As the fourth Supreme Court Chief Justice of the United States of America, John Marshall created a legacy that has endured nearly two hundred years. While writing the majority opinion for the Supreme Court case of Marbury vs. Madison in 1803, he single-handedly changed the course of our judicial system. He did this by granting the judicial branch the power to determine a law unconstitutional, otherwise known as judicial review. The question at hand, then, is to explore how this one ruling on a seemingly insignificant case became a worthy landmark on the timeline of United States history. Just as any decision, at any specific point in time, Marshall did not intentionally choose to eradicate the norm and clear a new path for the future. He was neither attempting to establish judicial supremacy nor rewrite the law.

Nevertheless, this seemingly ingenious decision was clearly groundbreaking in that it was the first instance on which the Supreme Court officially established its power over legislation, and has since been viewed as the basis for judicial authority (Gunnarson 2). However, John Marshall's ruling in the case of Marbury vs. Madison was undoubtedly the only logical choice, and was based on three important factors: previous models of judicial review, political interests, and the Constitution. According to Gunnarson (1), the assumption of judicial review was present before the Marbury decision, and Marshall based his opinion on theories that already existed. The first significant idea of judicial review came in May of 1787 during the Constitutional Convention. The eighth resolution of the Virginia plan recommended the formation of a council that would have the power to review and revise all acts of Congress (9). This marked the beginning of the basic ideas of judicial review.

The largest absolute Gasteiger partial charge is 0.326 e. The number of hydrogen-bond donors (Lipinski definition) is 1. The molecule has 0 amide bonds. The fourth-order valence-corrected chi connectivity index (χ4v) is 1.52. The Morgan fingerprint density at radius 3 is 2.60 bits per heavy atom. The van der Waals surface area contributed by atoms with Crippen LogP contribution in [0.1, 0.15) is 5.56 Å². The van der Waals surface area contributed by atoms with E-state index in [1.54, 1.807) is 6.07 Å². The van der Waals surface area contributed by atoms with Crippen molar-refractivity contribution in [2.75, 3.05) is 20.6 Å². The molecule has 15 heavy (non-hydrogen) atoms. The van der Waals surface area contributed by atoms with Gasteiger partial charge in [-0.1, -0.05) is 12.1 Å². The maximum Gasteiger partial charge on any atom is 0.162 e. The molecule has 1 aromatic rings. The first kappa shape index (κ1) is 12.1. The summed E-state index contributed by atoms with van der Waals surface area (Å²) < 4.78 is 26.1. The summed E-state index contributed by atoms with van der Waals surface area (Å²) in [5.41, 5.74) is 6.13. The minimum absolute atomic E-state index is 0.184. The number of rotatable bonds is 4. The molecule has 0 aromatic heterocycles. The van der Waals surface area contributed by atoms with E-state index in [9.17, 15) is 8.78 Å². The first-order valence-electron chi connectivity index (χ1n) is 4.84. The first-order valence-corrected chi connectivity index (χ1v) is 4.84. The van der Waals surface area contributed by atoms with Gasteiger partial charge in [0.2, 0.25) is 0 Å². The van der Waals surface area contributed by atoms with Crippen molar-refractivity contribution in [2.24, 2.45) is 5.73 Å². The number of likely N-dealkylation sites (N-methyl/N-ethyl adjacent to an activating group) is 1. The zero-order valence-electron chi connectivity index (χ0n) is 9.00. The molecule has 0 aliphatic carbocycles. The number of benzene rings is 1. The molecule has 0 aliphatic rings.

Several months later, the debate changed from whether or not to create this Council of Revision, to who should belong on it The central argument between the delegates was whether or not judges should be allowed to be participants on the council. On the one hand, some argued that judges should be on the council to prevent Congress from exceeding its granted power (11-12). On the other hand, several delegates believed that it was not necessary for them to be on this council because as federal judges, they were already granted the right of judicial review. This proves that some delegates already believed the powers of judicial review were assumed well before John Marshall was Chief Justice. One delegate compared a judicial system without the power of checks on legislation to the absolute rule of Parliament in Great Britain (Goldstein 65).

Both Federalists and anti-Federalists reached an understanding that judicial review was necessary. Eventually, it seemed as though virtually every member of the Constitutional Convention acknowledged the practice of judicial review, yet did not deem it necessary to clearly grant these powers to the Supreme Court (Gunnarson 15). Fifteen years later, when the opinion for Marbury vs. Madison had to be written, Marshall voluntarily took advantage of the opportunity to establish a precedent. By basing his opinion on previous models of judicial review, Marshall used the powerful tool of precedent to help further his political party.

If Marshall had not established the power of judicial review through this case, he would have missed a crucial opportunity to help empower the Federalists. At the time preceding the Marbury vs. Madison case, the United States was undergoing a critical transformation. For the first time in its history, the political power was switching hands from the Federalists to the Republicans. The Federalists had lost the presidential election, and the Republicans took over many strategic political positions.